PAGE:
There’s something about an abandoned train station that makes them undeniably weird.

These are places where hundreds, if not thousands of people once hurried through each day, but now remain silent and empty.

These are places filled to the brim with memories; Heartbreaking farewells, touching reunions, the start of new adventures.

READ MORE:Isolate Britain asks people not to use the M25 as they declare it a site of “nonviolent civil resistance”.

Kent has more than its fair share of abandoned stations dotted around the county.



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Once proud resorts left to rot and decline over the years, they are great places for urban explorers and hopeful ghost hunters.

Some, like Folkestone Harbor Station, come to life years after falling into disuse.

Some, however, are forever recorded in the history books.

Dover Western Docks is one such station, destined to remain frozen in time as the world goes by.



The train storming the West Docks at Dover

The port city has a long history of train stations and has had plenty of them over the years.

However, the weather has not been good for the railways in Dover, and only the priory of Dover remains.

This may not come as a surprise; most people passing through Dover drive a car or truck to the Eurotunnel.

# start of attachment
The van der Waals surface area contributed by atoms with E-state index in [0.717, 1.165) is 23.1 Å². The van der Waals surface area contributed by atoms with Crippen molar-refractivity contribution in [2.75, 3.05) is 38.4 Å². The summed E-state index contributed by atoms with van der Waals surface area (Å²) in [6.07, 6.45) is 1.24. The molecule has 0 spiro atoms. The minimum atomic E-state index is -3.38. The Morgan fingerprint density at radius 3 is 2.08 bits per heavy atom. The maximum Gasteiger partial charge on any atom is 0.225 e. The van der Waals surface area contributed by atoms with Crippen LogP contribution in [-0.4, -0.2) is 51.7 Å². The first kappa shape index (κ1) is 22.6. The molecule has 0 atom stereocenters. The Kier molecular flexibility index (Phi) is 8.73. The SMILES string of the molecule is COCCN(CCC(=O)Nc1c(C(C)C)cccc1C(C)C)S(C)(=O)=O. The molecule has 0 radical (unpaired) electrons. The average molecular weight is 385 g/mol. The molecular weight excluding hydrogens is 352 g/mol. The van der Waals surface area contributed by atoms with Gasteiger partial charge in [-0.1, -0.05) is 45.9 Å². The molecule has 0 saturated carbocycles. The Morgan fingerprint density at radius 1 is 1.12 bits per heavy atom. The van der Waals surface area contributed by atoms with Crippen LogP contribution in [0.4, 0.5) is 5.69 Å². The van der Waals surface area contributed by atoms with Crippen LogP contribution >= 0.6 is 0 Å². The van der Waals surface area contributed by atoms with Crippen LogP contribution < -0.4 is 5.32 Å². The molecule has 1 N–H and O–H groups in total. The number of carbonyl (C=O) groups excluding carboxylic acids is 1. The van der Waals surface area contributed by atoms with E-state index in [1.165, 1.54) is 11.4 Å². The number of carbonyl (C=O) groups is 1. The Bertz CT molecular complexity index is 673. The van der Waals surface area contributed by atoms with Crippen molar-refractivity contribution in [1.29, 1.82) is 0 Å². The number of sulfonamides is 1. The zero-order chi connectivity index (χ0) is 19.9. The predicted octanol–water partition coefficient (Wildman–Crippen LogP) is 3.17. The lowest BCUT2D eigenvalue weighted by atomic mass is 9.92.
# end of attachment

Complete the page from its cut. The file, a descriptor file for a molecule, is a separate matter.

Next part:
Dover Western Docks once served the westernmost point of the city’s docks, serving as a transport point for dockworkers and residents of the city’s outskirts.

It was first opened in 1919 as Dover Marine, before being renamed Dover Western Docks in 1979.

The station, located on Admiralty Pier, was once a large four-platform terminus and one of the main hubs in this part of town.

It is a place steeped in history, having been key during the two world wars in the 20th century.

It was heavily used during World War I and was also a key part of the operation to evacuate Allied soldiers from Dunkirk in 1940.

However, the station could not last forever and in 1994 it was closed by British Rail, forced to make room thanks to the opening of a special underwater tunnel connecting France and the United Kingdom.

Over the past 27 years, it has remained largely intact and has an odd quality after being closed for almost three decades.

It is still in use as a cruise liner terminal, but much of its former glory has faded, lost over the years.


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